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From the Centers for Disease Control and Prevention |

Suicide Trends Among Youths and Young Adults Aged 10-24 Years—United States, 1990-2004 FREE

JAMA. 2008;299(3):283-284. doi:10.1001/jama.299.3.283.
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Published online

MMWR. 2007;56:905-908

2 figures, 1 table omitted

In 2004, suicide was the third leading cause of death among youths and young adults aged 10-24 years in the United States, accounting for 4,599 deaths.1,2 During 1990-2003, the combined suicide rate for persons aged 10-24 years declined 28.5%, from 9.48 to 6.78 per 100,000 persons.2 However, from 2003 to 2004, the rate increased by 8.0%, from 6.78 to 7.32,2 the largest single-year increase during 1990-2004. To characterize U.S. trends in suicide among persons aged 10-24 years, CDC analyzed data recorded during 1990-2004, the most recent data available. Results of that analysis indicated that, from 2003 to 2004, suicide rates for three sex-age groups (i.e., females aged 10-14 years and 15-19 years and males aged 15-19 years) departed upward significantly from otherwise declining trends. Results further indicated that suicides both by hanging/suffocation and poisoning among females aged 10-14 years and 15-19 years increased from 2003 to 2004 and were significantly in excess of trends in both groups. The results suggest that increases in suicide and changes in suicidal behavior might have occurred among youths in certain sex-age groups, especially females aged 10-19 years. Closer examination of these trends is warranted at federal and state levels. Where indicated, health authorities and program directors should consider focusing suicide-prevention activities on these groups to help prevent suicide rates from increasing further.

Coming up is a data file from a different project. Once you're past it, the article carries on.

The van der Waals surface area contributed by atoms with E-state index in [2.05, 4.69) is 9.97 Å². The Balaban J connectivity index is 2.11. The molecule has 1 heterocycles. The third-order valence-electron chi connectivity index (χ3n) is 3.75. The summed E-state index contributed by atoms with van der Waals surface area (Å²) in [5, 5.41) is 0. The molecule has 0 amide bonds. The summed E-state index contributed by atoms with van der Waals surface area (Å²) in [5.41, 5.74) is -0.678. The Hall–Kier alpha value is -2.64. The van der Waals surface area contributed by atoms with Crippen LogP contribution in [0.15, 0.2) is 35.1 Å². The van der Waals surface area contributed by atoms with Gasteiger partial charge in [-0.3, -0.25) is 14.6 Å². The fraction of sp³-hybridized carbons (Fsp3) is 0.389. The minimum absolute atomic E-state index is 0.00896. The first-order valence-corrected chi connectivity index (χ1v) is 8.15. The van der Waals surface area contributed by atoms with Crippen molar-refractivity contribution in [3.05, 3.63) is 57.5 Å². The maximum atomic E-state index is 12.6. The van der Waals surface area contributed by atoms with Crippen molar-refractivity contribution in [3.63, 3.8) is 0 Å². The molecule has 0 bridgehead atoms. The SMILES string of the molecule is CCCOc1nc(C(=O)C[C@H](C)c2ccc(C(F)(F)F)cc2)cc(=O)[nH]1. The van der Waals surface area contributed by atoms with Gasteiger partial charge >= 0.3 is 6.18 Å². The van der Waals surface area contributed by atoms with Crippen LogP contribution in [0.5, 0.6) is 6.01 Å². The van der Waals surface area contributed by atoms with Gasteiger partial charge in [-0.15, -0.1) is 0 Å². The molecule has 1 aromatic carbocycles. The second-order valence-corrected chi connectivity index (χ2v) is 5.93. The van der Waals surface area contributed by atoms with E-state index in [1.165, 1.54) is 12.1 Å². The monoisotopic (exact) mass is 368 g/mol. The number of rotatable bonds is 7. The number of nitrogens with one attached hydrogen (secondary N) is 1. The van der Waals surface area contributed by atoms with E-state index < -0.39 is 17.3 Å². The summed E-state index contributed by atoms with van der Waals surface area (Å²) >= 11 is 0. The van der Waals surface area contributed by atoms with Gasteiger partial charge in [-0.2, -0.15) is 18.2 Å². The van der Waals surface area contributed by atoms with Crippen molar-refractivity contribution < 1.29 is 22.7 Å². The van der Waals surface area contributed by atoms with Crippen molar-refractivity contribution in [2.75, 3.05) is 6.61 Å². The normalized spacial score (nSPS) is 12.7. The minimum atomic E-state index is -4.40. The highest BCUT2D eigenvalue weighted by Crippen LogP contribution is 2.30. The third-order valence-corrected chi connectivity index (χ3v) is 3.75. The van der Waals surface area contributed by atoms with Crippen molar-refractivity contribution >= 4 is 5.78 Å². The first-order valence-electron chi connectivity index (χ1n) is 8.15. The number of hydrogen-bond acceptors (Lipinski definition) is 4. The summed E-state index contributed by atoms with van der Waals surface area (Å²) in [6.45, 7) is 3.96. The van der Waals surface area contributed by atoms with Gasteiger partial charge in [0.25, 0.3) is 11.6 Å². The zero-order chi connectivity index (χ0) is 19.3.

Annual data on suicides in the United States during 1990-20041 were obtained from the National Vital Statistics System via WISQARS™2 by sex, three age groups (i.e., 10-14, 15-19, and 20-24 years), and the three most common suicide methods (firearm, hanging/suffocation,* and poisoning†). Although coding of mortality data changed from the International Classification of Diseases, Ninth Revision (ICD-9) to the Tenth Revision (ICD-10) beginning in 1999, near total agreement exists between the two revisions regarding classification of suicides.3 Suicide trends during the 15-year period were examined for each sex-age group overall and by method, using a negative binomial rate regression model. Differences between observed rates and model-estimated rates for each year were evaluated using standardized Pearson residuals, which account for the general level of variability in the year-to-year rates. Standardized Pearson residuals >2 or <-2 were used to identify unusual departures from the modeled rate trends. A comprehensive explanation of these methods has been published previously.4

Significant upward departures from modeled trends in 2004 were identified in total suicide rates for three of the six sex-age groups: females aged 10-14 years and 15-19 years and males aged 15-19 years. The largest percentage increase in rates from 2003 to 2004 was among females aged 10-14 years (75.9%), followed by females aged 15-19 years (32.3%) and males aged 15-19 years (9.0%). In absolute numbers, from 2003 to 2004, suicides increased from 56 to 94 among females aged 10-14 years, from 265 to 355 among females aged 15-19 years, and from 1,222 to 1,345 among males aged 15-19 years.